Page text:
In an era where we are perpetually confronted with discourse enforcing that the British public are vulnerable to the threat of terrorism; it is interesting to explore the efficacy of our policy makers movements to minimise our exposure to violent terror acts. The British Government’s attempt to tackle the new, and fourth wave of terrorism, Jihadist Terrorism as Rappoport (1) states, has manifested into policies that have a considerable acceptance that ‘radicalisation' poses the main threat, not only to the West, but also to the Middle East as echoed throughout literature and media. This fear of radicalisation is reflected into the approaches implemented across significant European powers in order to protect citizens from the forever changing terrorist threat. The response is sculpted to accommodate for the multifaceted dimension of attacks from lone-wolf aggression to groups such as Al Qa’ida affiliates. This paper offers critique on McGlynn and McDavid’s assessment of the counter-radicalisation policy that aims to tackle domestic radicalisation. The Counter Radicalisation Strategy of the United Kingdom aims to identify early signs of radical thought from students in higher education . The investigation that McGlynn and McDavid (2) offer into Counter-Radicalisation and higher education is largely an area neglected in academic literature which places this article as increasingly valuable to the effects of government policy.
The article offers a logical development of points. The paper opens with a necessary background description of the Counter-Radicalisation policy which allows the reader to contextualise this study’s findings. The authors later take the reader on a thematically structured exploration of their findings. Their findings are extrapolated from the semi-structured focus group interview they conducted. Although, the article delivers a well executed formation of debate, it lacks clarity in its latter paragraphs in communicating a strong and decisive conclusion. It fails to state what their research has revealed about student attitudes toward the Counter-Radicalisation policy.
A core strength of this article is the detailed deconstruction of the government policy down to the critical linguistic analysis. McGlynn and McDavid indicate that the government’s usage of the term radicalisation is considerably flawed. This critique is based on their rightly identified understanding of “radicalisation” being a strongly contested expression. This is later corroborated in the text with the researchers stating that their investigation highlighted a largely disputed understanding amongst the student focus group of radicalisation. In evidencing the ambiguity of the term, the researchers interestingly question select students of their understanding of radicalisation. In doing so, there appears to be a difference in understandings amongst the group, the majority indicating radicalisation in a very broad manner encompassing those not entertaining in violence. Some definitions highlighted that radicalisation is a product of the process of grooming and others, placing a large statement on the wider context beyond individual culpability for radicalisation but more offering a sentiment of injustice. This is not only an interesting observation but a disconcerting revelation that opens up a fundamental and intrinsic flaw in government policies; its language lacks clarity and transparency which distances politicians and the public even further.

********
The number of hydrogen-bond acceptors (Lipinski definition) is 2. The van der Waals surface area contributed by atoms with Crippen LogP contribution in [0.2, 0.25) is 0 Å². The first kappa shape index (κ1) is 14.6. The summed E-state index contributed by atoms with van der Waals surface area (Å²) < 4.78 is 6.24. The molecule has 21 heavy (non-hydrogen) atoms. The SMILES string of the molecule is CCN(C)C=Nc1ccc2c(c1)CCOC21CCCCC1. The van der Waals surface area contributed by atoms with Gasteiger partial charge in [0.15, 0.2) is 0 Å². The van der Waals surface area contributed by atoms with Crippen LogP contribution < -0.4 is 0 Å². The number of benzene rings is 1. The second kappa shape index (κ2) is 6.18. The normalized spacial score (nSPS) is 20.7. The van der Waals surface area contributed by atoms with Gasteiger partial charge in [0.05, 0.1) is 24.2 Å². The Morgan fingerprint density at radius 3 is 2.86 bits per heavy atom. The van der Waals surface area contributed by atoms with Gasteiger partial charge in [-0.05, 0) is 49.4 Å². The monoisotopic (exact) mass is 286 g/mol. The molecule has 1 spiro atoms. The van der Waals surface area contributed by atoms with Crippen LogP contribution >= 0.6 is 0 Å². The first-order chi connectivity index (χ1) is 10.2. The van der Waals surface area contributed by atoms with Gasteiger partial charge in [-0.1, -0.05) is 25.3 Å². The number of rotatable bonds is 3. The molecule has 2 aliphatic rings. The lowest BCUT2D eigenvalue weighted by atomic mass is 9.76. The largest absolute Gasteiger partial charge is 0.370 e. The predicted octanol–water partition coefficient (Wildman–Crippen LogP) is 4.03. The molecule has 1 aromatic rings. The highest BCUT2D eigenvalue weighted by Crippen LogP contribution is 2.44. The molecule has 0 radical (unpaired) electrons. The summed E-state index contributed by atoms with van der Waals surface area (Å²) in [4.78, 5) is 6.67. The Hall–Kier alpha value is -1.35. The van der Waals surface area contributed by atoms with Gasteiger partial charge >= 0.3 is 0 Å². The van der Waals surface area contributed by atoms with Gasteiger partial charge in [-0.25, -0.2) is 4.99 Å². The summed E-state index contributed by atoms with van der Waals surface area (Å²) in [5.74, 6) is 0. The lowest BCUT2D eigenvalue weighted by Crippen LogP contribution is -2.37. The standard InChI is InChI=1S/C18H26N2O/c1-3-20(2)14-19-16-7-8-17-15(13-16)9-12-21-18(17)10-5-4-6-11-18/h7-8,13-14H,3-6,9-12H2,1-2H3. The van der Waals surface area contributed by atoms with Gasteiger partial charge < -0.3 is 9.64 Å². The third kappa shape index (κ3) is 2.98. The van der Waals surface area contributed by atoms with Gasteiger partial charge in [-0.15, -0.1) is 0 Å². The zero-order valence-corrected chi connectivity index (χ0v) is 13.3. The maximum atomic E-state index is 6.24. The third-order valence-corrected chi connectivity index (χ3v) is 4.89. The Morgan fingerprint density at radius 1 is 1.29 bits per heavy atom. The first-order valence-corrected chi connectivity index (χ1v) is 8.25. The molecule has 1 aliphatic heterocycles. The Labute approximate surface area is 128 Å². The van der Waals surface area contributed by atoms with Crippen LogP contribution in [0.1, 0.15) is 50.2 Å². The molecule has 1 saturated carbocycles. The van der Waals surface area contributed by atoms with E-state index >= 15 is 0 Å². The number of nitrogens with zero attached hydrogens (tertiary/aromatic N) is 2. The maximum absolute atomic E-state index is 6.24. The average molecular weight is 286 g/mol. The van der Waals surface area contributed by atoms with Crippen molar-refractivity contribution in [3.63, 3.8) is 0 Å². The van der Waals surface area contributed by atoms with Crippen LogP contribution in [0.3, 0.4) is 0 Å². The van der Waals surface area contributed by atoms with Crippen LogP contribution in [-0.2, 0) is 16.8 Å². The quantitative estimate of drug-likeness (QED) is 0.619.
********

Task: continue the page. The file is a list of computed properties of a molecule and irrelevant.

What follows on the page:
The contribution that McGylnn and McDavid offer in analysing the current ‘controversial’ counter-radicalisation government-led strategies further explores the systematic error imbedded in the Prevent Policy. The researchers particularly find flaw, and rightly so in that the Counter-Radicalisation policy seeks to prevent the radicalised “grooming” of students in identifying early traces of radical thought. The researchers ground their claims in an investigation carried out in late 2016 by arguing that the perception that students are susceptible and vulnerable is simply not coherent. The investigation revealed that students appear to reject notions that they are impressionable and likely to be swayed. Therefore it appears that a focus on grooming within an academic environment as a prominent cause for radicalised terrorist acts is significantly misguided. By focusing so intently on this suspected threat to a rise in terrorism, it may also ignore other more pertinent reasons behind the almost exponential increase in terror attacks in the West. There is also a comment to be made in that individuals may be radicalised through other means that are far more contemporary, fitting in with the internet based populations. This is a far more imperative area for governments to focus their efforts on as Dillon, Neo, and Khader (3) pronounce in their appreciation for considering the depth of the online environment. This article implies therefore, a significant detachment between government perceptions of students and the student’s perception of themselves as easily influenced and it appears that the government’s efforts in minimising the risk of student radicalisation is misplaced. While this may be a relatively small focus group to investigate all student opinions of this nature, it does provide a vital area for further consideration.